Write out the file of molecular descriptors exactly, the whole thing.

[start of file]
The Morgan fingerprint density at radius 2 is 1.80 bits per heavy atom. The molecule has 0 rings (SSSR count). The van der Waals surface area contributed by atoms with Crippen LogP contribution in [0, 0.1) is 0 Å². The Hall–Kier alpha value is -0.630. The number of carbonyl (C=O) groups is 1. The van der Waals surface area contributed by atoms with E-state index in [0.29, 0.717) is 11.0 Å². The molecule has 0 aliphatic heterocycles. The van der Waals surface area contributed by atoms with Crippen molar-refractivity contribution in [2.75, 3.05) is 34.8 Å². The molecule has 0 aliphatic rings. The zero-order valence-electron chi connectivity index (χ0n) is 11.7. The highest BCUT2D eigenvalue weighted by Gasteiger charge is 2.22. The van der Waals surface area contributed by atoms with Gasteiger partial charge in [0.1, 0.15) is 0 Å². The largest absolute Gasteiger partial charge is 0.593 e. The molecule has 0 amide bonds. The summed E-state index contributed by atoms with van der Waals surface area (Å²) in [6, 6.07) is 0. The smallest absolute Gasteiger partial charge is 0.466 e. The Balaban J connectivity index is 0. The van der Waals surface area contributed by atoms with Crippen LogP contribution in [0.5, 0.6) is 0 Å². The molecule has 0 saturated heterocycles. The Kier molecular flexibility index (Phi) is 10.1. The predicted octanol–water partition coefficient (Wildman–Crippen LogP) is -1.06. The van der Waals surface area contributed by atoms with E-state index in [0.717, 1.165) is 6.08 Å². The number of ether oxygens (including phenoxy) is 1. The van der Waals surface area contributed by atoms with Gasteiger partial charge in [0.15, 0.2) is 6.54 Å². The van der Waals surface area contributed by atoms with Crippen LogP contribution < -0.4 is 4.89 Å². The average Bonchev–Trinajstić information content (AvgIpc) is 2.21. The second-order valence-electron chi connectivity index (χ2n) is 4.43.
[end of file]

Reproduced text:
The Morgan fingerprint density at radius 2 is 1.80 bits per heavy atom. The molecule has 0 rings (SSSR count). The van der Waals surface area contributed by atoms with Crippen LogP contribution in [0, 0.1) is 0 Å². The Hall–Kier alpha value is -0.630. The number of carbonyl (C=O) groups is 1. The van der Waals surface area contributed by atoms with E-state index in [0.29, 0.717) is 11.0 Å². The molecule has 0 aliphatic heterocycles. The van der Waals surface area contributed by atoms with Crippen molar-refractivity contribution in [2.75, 3.05) is 34.8 Å². The molecule has 0 aliphatic rings. The zero-order valence-electron chi connectivity index (χ0n) is 11.7. The highest BCUT2D eigenvalue weighted by Gasteiger charge is 2.22. The van der Waals surface area contributed by atoms with Gasteiger partial charge in [0.1, 0.15) is 0 Å². The largest absolute Gasteiger partial charge is 0.593 e. The molecule has 0 amide bonds. The summed E-state index contributed by atoms with van der Waals surface area (Å²) in [6, 6.07) is 0. The smallest absolute Gasteiger partial charge is 0.466 e. The Balaban J connectivity index is 0. The van der Waals surface area contributed by atoms with Crippen LogP contribution in [0.5, 0.6) is 0 Å². The molecule has 0 saturated heterocycles. The Kier molecular flexibility index (Phi) is 10.1. The predicted octanol–water partition coefficient (Wildman–Crippen LogP) is -1.06. The van der Waals surface area contributed by atoms with E-state index in [0.717, 1.165) is 6.08 Å². The number of ether oxygens (including phenoxy) is 1. The van der Waals surface area contributed by atoms with Gasteiger partial charge in [0.15, 0.2) is 6.54 Å². The van der Waals surface area contributed by atoms with Crippen LogP contribution < -0.4 is 4.89 Å². The average Bonchev–Trinajstić information content (AvgIpc) is 2.21. The second-order valence-electron chi connectivity index (χ2n) is 4.43.